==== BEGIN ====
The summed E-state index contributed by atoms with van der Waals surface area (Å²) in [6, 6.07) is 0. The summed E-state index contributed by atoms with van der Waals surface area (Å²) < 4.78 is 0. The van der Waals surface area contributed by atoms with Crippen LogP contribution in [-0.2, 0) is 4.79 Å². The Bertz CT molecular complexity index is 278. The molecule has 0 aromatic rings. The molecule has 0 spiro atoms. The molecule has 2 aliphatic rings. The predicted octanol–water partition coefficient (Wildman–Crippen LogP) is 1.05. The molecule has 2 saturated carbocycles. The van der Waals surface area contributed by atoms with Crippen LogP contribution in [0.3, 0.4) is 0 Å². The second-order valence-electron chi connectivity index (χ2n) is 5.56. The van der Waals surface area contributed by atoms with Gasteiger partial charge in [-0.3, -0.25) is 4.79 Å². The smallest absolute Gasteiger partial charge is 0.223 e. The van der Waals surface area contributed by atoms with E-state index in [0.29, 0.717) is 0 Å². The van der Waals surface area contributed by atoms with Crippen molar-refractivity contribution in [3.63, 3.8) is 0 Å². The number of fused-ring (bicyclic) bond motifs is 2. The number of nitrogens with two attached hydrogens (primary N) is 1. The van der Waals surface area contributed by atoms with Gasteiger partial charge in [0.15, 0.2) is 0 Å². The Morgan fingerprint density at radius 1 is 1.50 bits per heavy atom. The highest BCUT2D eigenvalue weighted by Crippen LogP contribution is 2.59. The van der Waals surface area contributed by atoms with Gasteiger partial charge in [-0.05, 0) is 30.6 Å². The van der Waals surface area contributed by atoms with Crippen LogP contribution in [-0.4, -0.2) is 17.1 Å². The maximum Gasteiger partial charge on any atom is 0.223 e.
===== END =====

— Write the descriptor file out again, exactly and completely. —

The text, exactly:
The summed E-state index contributed by atoms with van der Waals surface area (Å²) in [6, 6.07) is 0. The summed E-state index contributed by atoms with van der Waals surface area (Å²) < 4.78 is 0. The van der Waals surface area contributed by atoms with Crippen LogP contribution in [-0.2, 0) is 4.79 Å². The Bertz CT molecular complexity index is 278. The molecule has 0 aromatic rings. The molecule has 0 spiro atoms. The molecule has 2 aliphatic rings. The predicted octanol–water partition coefficient (Wildman–Crippen LogP) is 1.05. The molecule has 2 saturated carbocycles. The van der Waals surface area contributed by atoms with Crippen LogP contribution in [0.3, 0.4) is 0 Å². The second-order valence-electron chi connectivity index (χ2n) is 5.56. The van der Waals surface area contributed by atoms with Gasteiger partial charge in [-0.3, -0.25) is 4.79 Å². The smallest absolute Gasteiger partial charge is 0.223 e. The van der Waals surface area contributed by atoms with E-state index in [0.29, 0.717) is 0 Å². The van der Waals surface area contributed by atoms with Crippen molar-refractivity contribution in [3.63, 3.8) is 0 Å². The number of fused-ring (bicyclic) bond motifs is 2. The number of nitrogens with two attached hydrogens (primary N) is 1. The van der Waals surface area contributed by atoms with Gasteiger partial charge in [0.15, 0.2) is 0 Å². The Morgan fingerprint density at radius 1 is 1.50 bits per heavy atom. The highest BCUT2D eigenvalue weighted by Crippen LogP contribution is 2.59. The van der Waals surface area contributed by atoms with Gasteiger partial charge in [-0.05, 0) is 30.6 Å². The van der Waals surface area contributed by atoms with Crippen LogP contribution in [-0.4, -0.2) is 17.1 Å². The maximum Gasteiger partial charge on any atom is 0.223 e.